The Spanish Political Transition towards democracy was based on “consensus” and “agreed reform”. It made it possible for the political initiative to be led by the reformist sectors of the pro-Franco dictatorial regime that counted on the aid of the reformist left (the Socialist and the Communist Party) to deactivate social and political conflicts, forgetting the so much needed social reforms, keeping the repressive apparatus intact and preaching an ideology of amnesia about the fascist past. Even these reforms were considered too risky by a part of the Army ( and its civil allies) that seized the Parliament and attempted a coup d’etat in 1981.

The Second Wave of feminism came about in 1975, the dying days of the Spanish State under Franco, when a greater incorporation of women to the labour market and university made it possible to pave the way to more forums of discussion and organisation. Most of the women who took part in organized feminism came from the anti-Franco struggle, a smaller number of women organized themselves independently, understanding that double militancy functioned as a drive belt for them.
Feminism in Spain was, thus, characterised by a hybridisation of radical feminists with anticapitalist policies organized around the Coordinadora Estatal de Organizaciones Feministas. Apart from asking for specific rights (contraception, divorce, abortion, equal civil rights, etc), we questioned the institution of the family, the role of the Catholic church, monogamy as private property of bodies, compulsory heterosexuality, derogation of laws against homosexuals, amnesty for social prisoners (all prisoners), not only for political ones, we called into question the medical discourses around the so-called mental illnesses. The methods of struggle also took on a strong radical component that defied the limits of the law.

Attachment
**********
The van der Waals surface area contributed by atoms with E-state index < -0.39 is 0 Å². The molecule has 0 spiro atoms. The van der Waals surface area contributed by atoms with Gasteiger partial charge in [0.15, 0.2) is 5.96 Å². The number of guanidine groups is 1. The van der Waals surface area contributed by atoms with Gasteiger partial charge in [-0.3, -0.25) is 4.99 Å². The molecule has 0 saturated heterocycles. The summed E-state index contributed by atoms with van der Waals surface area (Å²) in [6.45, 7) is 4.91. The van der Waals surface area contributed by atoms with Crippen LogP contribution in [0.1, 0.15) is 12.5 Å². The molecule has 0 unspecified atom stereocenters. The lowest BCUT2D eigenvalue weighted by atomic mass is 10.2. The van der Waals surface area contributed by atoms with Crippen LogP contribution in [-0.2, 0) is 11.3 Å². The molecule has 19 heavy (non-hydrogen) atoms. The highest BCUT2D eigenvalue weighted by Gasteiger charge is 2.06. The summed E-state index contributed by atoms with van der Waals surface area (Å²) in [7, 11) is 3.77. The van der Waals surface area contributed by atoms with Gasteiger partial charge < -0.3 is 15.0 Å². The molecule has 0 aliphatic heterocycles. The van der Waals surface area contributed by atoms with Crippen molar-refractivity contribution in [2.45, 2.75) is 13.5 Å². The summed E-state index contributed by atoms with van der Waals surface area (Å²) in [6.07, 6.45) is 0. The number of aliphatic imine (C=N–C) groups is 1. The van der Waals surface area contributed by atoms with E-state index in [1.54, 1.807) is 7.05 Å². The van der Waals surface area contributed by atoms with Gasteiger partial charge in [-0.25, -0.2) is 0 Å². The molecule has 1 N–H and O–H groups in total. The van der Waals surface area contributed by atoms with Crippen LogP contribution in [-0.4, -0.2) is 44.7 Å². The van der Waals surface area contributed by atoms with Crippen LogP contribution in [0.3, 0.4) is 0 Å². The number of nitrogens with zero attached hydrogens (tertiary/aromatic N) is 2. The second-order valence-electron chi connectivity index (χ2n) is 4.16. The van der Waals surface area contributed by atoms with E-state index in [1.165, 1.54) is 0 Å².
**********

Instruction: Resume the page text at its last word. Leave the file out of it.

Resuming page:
There is an experience of the mid-seventies worthwhile to comment. Some small communist European parties acknowledged that feminism had to be an essential part of their policies. The Movimiento Comunista was one of them. The only knowledge I have about these collective European experience and its links with other revolutionary Latinamerican groups is through oral accounts of some of the women participants. We know how important oral accounts are to historiography the excluded. A whole separate structure of women -as an strategy to counteract patriarchy inside the party-, was organised, an issue that was later expanded to gay and lesbian people. I think this was a remarkable experience to decenter the class struggle as the main conflict. That was possible because there were a few lesbian feminist women in the Central Comittee. All these experiences should be written and documented as part of the diversity of political discourses and practices, of different strategies contextualized in their historical periods. The Movimiento Comunista created a small printing firm with a branch called: Hablan las Mujeres (Women Speak), publishing books by Latinamerican and Arab activists. They work to expand feminist and protoqueer discourses by translating the works of Carole Vance, Gayle Rubin, Jeffrey Weeks, Pat Califia, Gayle Peterson. They organised Hetaira, a collective for the rights of sexual workers, many of them inmigrants without legal documents to stay in Spain, an outstanding example of the intersection of class, gender and antiracist practices.